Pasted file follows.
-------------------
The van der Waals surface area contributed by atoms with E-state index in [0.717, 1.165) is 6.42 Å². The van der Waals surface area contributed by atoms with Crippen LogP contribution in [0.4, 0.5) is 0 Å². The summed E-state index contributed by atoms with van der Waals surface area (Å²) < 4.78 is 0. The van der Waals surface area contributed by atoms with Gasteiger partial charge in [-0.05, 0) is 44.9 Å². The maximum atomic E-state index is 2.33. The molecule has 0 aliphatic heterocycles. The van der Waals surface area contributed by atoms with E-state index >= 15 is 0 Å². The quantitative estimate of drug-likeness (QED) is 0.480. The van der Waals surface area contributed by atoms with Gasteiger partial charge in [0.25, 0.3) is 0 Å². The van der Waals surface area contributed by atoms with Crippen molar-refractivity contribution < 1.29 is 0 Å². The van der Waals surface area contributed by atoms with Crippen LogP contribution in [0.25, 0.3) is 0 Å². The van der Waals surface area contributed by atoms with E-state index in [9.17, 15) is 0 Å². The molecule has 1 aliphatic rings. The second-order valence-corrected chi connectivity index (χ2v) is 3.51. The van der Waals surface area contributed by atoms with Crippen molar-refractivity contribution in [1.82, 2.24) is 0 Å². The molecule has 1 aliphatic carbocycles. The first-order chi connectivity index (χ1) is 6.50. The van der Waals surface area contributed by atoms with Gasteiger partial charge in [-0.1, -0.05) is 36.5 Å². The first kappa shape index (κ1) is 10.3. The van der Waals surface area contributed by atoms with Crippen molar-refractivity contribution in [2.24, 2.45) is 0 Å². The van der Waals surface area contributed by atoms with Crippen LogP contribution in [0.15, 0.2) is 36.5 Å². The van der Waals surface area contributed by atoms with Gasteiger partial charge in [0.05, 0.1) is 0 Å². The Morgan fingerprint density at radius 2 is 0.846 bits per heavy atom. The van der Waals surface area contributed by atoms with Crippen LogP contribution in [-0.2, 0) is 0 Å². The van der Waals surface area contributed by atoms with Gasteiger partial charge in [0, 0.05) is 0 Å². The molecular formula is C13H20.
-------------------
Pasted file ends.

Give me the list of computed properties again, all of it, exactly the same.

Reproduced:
The van der Waals surface area contributed by atoms with E-state index in [0.717, 1.165) is 6.42 Å². The van der Waals surface area contributed by atoms with Crippen LogP contribution in [0.4, 0.5) is 0 Å². The summed E-state index contributed by atoms with van der Waals surface area (Å²) < 4.78 is 0. The van der Waals surface area contributed by atoms with Gasteiger partial charge in [-0.05, 0) is 44.9 Å². The maximum atomic E-state index is 2.33. The molecule has 0 aliphatic heterocycles. The van der Waals surface area contributed by atoms with E-state index >= 15 is 0 Å². The quantitative estimate of drug-likeness (QED) is 0.480. The van der Waals surface area contributed by atoms with Gasteiger partial charge in [0.25, 0.3) is 0 Å². The van der Waals surface area contributed by atoms with Crippen molar-refractivity contribution < 1.29 is 0 Å². The van der Waals surface area contributed by atoms with Crippen LogP contribution in [0.25, 0.3) is 0 Å². The van der Waals surface area contributed by atoms with E-state index in [9.17, 15) is 0 Å². The molecule has 1 aliphatic rings. The second-order valence-corrected chi connectivity index (χ2v) is 3.51. The van der Waals surface area contributed by atoms with Crippen molar-refractivity contribution in [1.82, 2.24) is 0 Å². The molecule has 1 aliphatic carbocycles. The first-order chi connectivity index (χ1) is 6.50. The van der Waals surface area contributed by atoms with Gasteiger partial charge in [-0.1, -0.05) is 36.5 Å². The first kappa shape index (κ1) is 10.3. The van der Waals surface area contributed by atoms with Crippen molar-refractivity contribution in [2.24, 2.45) is 0 Å². The van der Waals surface area contributed by atoms with Crippen LogP contribution in [0.15, 0.2) is 36.5 Å². The van der Waals surface area contributed by atoms with Gasteiger partial charge in [0.05, 0.1) is 0 Å². The Morgan fingerprint density at radius 2 is 0.846 bits per heavy atom. The van der Waals surface area contributed by atoms with Crippen LogP contribution in [-0.2, 0) is 0 Å². The van der Waals surface area contributed by atoms with Gasteiger partial charge in [0, 0.05) is 0 Å². The molecular formula is C13H20.